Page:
How to tail multiple files at once in Linux

If you are a Linux system administrator, monitoring log files on a server host will be one of your daily routines. The tail command comes in handy as you can monitor a log file in real-time as it grows, by running tail with "-f" option.

What if you want to monitor more than one log file at the same time? You could run tail on multiple terminals, or launch multiple instances of tail in one terminal by using terminal multiplexers such as screen. But neither approach is convenient in monitoring mupltiple log files at once.

In this post, I will describe how to tail multiple files at once in Linux, by using a command-line tool called multitail.

multitail creates ncurses-based multiple screens inside a terminal, each of which can run a separate instance of tail-like file viewer.

To install multitail on Ubuntu or Debian:

$ sudo apt-get install multitail

To install multitail on Fedora:

$ sudo yum install multitail

To install multitail on CentOS or RHEL, first set up Repoforge on your system, and then run:

$ sudo yum install multitail

Monitor multiple log files as they grow in horizontally split screens

$ sudo multitail --follow-all /var/log/auth.log /var/log/kern.log /var/log/syslog

Monitor multiple log files as they grow in vertically split screens

$ sudo multitail -s 3 --follow-all /var/log/auth.log /var/log/kern.log /var/log/syslog

Monitor multiple command outputs simultaneously

Besides tailing log files, multitail can also monitor the output of an external command, as the execution of the command is in progress. For example, you can run multiple ping commands, and monitor individual ping outputs simultaneously in split screens as follows.

$ multitail -l "ping" -l "ping"

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Dan Nanni is the founder and also a regular contributor of He is a Linux/FOSS enthusiast who loves to get his hands dirty with his Linux box. He likes to procrastinate when he is supposed to be busy and productive. When he is otherwise free, he likes to watch movies and shop for the coolest gadgets.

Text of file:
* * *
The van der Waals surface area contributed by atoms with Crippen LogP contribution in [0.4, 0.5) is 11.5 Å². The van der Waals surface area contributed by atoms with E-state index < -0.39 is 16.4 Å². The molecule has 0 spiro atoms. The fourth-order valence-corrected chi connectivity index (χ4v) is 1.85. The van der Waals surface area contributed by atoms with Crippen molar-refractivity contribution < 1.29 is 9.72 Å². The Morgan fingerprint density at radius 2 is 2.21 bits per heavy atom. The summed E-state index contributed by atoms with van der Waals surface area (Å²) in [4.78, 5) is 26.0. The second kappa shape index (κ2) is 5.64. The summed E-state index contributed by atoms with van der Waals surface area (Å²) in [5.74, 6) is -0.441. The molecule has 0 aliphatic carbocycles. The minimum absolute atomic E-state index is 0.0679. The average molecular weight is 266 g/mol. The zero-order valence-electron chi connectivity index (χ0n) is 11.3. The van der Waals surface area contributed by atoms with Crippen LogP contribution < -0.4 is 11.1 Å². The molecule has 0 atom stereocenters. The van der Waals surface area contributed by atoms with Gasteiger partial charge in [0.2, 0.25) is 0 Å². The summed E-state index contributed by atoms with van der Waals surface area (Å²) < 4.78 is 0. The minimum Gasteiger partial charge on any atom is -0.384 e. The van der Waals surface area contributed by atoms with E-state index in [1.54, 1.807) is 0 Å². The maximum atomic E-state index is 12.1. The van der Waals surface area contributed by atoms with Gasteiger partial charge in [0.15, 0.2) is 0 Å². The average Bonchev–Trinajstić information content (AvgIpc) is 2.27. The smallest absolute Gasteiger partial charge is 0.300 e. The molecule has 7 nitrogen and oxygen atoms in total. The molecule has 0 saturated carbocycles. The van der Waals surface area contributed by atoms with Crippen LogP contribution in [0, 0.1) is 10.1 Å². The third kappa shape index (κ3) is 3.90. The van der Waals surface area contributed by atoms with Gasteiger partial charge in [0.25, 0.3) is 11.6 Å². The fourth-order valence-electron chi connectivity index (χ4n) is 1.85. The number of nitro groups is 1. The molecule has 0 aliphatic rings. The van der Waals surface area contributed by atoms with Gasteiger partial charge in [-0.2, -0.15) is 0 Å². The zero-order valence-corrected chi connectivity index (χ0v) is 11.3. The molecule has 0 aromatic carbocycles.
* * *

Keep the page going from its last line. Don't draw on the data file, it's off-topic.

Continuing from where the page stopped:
6 thoughts on “How to tail multiple files at once in Linux

  1. I am surprised the article didn't even mention the fact that tail can already be used on multiple files. There may be good reasons for wanting something else -- multitail's ncurses-based windows sounds useful -- but that doesn't mean plain old tail is necessarily useless. I find it quite OK if the files aren't being updated frequently.

  2. What is wrong with "tail -f file1 file2..." I do this all the time eg to see any log output on a system I might do "tail -f /var/log/*.log"

  3. This is what I was looking for. very cool that I came across this article. in the end I will not have to fire off a few windows for a single terminal tail command. Now I have everything in the window radiator manufacturer. Great stuff, thanks

  4. Never quite understood what multitail gives you above and beyond a decent "screen" set up with whatever customization you want under ~/.screenrc/ to be honest? I use this setup for operating across multiple load balancers simultaneously as well since whilst the commands to the primary and secondary LBs are very similar there are sometimes minor differences and you certainly wouldn't want to run them at the exact same time so things like clusterssh wouldn't achieve the right outcome either.

    • I like the flexibility of multitail, e.g., show 5 logfiles while merging 2 (with optional filtering) and put them in 2 columns with only one in the left column, etc.

      Like anything else, it all comes down to your need. If screen is sufficient for you, then that's great. If not, consider something like multitail.

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